When the results of the RAPD analysis were applied to morphological characters, it was found that one group included makuwa group and conomon group. The other major group included makuwa and kikumelon group. In this group, ‘ Nara-1-gou’ , ‘Kinpyomakuwa’ (flava group) and ‘Tiger-melon’ were subdivided into one section, while the other melons were subdivided into another section. Although ‘ Tiger-melon’ was not clear with crossing parents, it was supposed to be a crossing between microspermus group and makuwa group on the basis of morphological characters, sweet taste and aroma. ‘Katsura-ohoshirouri’ and ‘Tokyo-ohoshirouri’ belonged to conomon group and large fruits. Hosoki et al. (1990) divided into two groups based on the morphological, ecological and physiological characters and conomon group belonged to one major group. In our classification, conomon group did not belong to one group and located into kikumelon and flava group. ‘Numame-shirouri’ shown to be closely related to ‘Kinpyomakuwa’ due to its middle fruit. ‘Kikumelon’ (kikumelon group) and ‘Nambukin’ (makuwa group) showed a very close relationship with ‘Nashimakuwa’ (albida group). ‘ Nambukin ’ domesticated from ‘ Kinmakuwa’ (albida group) has a golden or yellowish peel and less than 10 lengthwise furrows like ‘Kikumelon’. ‘Kikumelon’ has a grayish white peel, and white and sweet flesh like ‘Nashimakuwa’. Although three groups have different morphological characters, their fruits have something in common with small and globular shape.

‘Kuromonao-ohoshirouri’ belonged to conomon group but had a dark greenish peel with light greenish striped pattern. Shouwa-melon’ (flava group) was supposed to be a crossing species between flava group and other melon, and showed a distant relationship to ‘ Nara-1-gou’ and ‘ Kinpyoumakuwa’ in spite of being the same group. ‘Ginsen’ was a crossing species between kikumelon group and flava group, and it was a small and an improved breed. ‘ Ginsen’ showed a very close relationship to ‘ Wasegin’.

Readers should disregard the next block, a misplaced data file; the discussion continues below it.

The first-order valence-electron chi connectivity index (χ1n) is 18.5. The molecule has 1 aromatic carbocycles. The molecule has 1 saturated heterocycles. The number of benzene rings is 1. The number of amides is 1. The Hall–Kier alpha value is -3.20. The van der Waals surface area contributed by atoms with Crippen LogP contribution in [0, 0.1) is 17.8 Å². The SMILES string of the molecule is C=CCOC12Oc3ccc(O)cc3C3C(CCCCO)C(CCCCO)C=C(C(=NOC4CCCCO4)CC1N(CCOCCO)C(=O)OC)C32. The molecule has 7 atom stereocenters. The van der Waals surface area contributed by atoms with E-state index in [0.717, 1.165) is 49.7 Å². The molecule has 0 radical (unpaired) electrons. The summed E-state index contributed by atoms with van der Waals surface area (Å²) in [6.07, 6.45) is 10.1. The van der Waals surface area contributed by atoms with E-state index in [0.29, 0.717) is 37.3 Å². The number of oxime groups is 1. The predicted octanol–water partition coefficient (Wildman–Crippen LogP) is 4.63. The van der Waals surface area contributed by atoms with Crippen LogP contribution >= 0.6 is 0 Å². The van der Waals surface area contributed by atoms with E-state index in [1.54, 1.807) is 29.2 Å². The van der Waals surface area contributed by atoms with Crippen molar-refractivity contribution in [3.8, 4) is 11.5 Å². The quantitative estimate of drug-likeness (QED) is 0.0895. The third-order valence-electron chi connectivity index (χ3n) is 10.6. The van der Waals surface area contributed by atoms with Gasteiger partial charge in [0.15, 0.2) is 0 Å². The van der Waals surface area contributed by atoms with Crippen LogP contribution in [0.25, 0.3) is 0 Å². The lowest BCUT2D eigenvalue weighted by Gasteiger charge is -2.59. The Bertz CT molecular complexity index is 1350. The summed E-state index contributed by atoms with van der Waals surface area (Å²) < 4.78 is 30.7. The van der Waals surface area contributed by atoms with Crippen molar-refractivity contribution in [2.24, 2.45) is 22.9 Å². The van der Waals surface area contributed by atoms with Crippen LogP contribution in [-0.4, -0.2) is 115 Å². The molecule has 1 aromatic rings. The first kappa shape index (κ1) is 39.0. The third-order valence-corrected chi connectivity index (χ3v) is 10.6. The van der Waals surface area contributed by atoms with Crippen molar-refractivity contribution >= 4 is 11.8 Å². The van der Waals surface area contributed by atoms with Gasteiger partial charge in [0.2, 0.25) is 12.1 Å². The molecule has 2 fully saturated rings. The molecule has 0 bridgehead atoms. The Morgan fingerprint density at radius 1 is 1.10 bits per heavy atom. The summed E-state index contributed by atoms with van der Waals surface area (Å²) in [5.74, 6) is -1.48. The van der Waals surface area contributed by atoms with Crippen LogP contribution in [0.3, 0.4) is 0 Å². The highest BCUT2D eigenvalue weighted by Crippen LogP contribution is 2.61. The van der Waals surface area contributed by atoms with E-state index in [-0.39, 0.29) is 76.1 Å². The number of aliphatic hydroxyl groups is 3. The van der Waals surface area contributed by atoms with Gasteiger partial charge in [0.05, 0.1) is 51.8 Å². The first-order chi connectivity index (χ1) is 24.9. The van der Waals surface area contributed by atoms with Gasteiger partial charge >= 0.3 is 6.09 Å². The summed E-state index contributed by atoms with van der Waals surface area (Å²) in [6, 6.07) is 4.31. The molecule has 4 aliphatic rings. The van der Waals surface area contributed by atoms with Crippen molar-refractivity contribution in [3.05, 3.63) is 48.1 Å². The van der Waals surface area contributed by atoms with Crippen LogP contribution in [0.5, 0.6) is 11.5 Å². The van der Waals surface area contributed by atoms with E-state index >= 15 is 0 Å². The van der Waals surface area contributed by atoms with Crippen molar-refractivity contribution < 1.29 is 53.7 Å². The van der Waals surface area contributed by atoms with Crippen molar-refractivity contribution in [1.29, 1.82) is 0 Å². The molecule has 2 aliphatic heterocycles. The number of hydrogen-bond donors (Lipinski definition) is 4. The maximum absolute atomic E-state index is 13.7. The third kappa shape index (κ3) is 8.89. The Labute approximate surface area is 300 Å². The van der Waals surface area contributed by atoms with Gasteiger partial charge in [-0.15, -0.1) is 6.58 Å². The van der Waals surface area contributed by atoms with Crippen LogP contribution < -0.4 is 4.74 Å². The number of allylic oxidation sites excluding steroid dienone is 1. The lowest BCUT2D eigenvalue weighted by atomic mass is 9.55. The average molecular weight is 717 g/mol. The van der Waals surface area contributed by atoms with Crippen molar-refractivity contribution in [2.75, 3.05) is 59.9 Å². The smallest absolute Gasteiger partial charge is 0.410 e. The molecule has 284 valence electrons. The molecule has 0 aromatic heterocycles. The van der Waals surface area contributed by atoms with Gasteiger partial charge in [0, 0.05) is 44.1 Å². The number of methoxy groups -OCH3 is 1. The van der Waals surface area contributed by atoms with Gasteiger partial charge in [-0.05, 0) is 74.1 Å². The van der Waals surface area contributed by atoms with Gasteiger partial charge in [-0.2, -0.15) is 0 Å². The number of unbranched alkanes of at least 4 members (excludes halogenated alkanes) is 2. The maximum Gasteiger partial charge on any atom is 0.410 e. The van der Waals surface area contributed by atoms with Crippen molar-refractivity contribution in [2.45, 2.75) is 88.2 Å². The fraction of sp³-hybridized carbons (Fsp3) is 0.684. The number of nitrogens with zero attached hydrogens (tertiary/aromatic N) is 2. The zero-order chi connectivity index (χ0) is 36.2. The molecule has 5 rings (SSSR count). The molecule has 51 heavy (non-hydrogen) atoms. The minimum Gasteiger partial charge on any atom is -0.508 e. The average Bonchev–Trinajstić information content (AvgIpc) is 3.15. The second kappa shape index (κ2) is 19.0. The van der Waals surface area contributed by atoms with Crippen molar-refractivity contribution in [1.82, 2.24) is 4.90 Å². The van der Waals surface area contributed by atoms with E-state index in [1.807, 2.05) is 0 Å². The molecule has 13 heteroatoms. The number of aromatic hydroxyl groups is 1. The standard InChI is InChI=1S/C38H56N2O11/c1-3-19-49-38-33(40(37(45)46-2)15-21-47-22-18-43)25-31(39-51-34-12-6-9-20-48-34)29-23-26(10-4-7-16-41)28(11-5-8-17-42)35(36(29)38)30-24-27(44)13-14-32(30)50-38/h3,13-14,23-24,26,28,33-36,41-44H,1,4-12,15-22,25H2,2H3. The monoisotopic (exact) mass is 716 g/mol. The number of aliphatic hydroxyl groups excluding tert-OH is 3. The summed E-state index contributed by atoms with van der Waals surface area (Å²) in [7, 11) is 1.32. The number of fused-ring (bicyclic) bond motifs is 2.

The authors wish to thank Miss. K. Shimada of Katokichi Co. Ltd. for technical assistance.

1:  Asahira, T. and M. Ohoi, 1976. Classification of cultivars makuwa of Cucumis melo L. Abstr. Japan Soc. Hort. Sci. Autumn Meet, 1: 90-91.

2:  Fritsch, P., M.A. Hanson, C.D. Spore, P.E. Pack and H. Riseberg, 1993. Constancy of RAPD primer amplification strength among distantly related taxa of flowering plants. Plant Mol. Biol. Rep., 11: 10-20.

3:  Fujinaga, K., 1990. Genetic Amplified PCR. Kyouritsu Shuppan Ltd., Tokyo.

4:  Hosoki, T., A. Ishibashi, H. Kitamura, N. Kai, M. Hamada and T. Ohota, 1990. Classification of oriental melons based on morphological, ecological and physiological differences. J. Jap. Soc. Hort. Sci., 58: 959-970.

5:  Katsumata, H. and H. Yasui, 1964. Studies on the combining abilities and classification of the varieties in Oriental melon and F1. Vegetable Ornamental Crops Res. Sect. Rep., 2: 49-68.